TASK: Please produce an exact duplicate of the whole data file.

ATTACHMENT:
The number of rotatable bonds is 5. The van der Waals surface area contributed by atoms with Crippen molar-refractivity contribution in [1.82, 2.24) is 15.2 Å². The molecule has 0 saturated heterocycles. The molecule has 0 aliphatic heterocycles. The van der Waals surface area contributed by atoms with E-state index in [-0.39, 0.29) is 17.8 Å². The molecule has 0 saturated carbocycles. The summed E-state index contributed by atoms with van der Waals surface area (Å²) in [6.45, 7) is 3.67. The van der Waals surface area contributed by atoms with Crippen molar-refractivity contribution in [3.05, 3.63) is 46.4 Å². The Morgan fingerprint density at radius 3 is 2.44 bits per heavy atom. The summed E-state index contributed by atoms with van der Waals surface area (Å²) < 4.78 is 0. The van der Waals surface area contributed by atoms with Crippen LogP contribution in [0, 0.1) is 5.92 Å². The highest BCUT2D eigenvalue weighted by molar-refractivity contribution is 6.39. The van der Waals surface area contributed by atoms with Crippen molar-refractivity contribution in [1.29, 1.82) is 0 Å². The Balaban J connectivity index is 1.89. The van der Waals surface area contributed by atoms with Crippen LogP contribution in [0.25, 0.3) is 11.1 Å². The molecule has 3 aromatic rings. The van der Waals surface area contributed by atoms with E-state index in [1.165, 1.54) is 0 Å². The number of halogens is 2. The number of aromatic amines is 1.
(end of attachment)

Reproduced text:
The number of rotatable bonds is 5. The van der Waals surface area contributed by atoms with Crippen molar-refractivity contribution in [1.82, 2.24) is 15.2 Å². The molecule has 0 saturated heterocycles. The molecule has 0 aliphatic heterocycles. The van der Waals surface area contributed by atoms with E-state index in [-0.39, 0.29) is 17.8 Å². The molecule has 0 saturated carbocycles. The summed E-state index contributed by atoms with van der Waals surface area (Å²) in [6.45, 7) is 3.67. The van der Waals surface area contributed by atoms with Crippen molar-refractivity contribution in [3.05, 3.63) is 46.4 Å². The Morgan fingerprint density at radius 3 is 2.44 bits per heavy atom. The summed E-state index contributed by atoms with van der Waals surface area (Å²) < 4.78 is 0. The van der Waals surface area contributed by atoms with Crippen LogP contribution in [0, 0.1) is 5.92 Å². The highest BCUT2D eigenvalue weighted by molar-refractivity contribution is 6.39. The van der Waals surface area contributed by atoms with Crippen molar-refractivity contribution in [1.29, 1.82) is 0 Å². The Balaban J connectivity index is 1.89. The van der Waals surface area contributed by atoms with Crippen LogP contribution in [0.25, 0.3) is 11.1 Å². The molecule has 3 aromatic rings. The van der Waals surface area contributed by atoms with E-state index in [1.165, 1.54) is 0 Å². The number of halogens is 2. The number of aromatic amines is 1.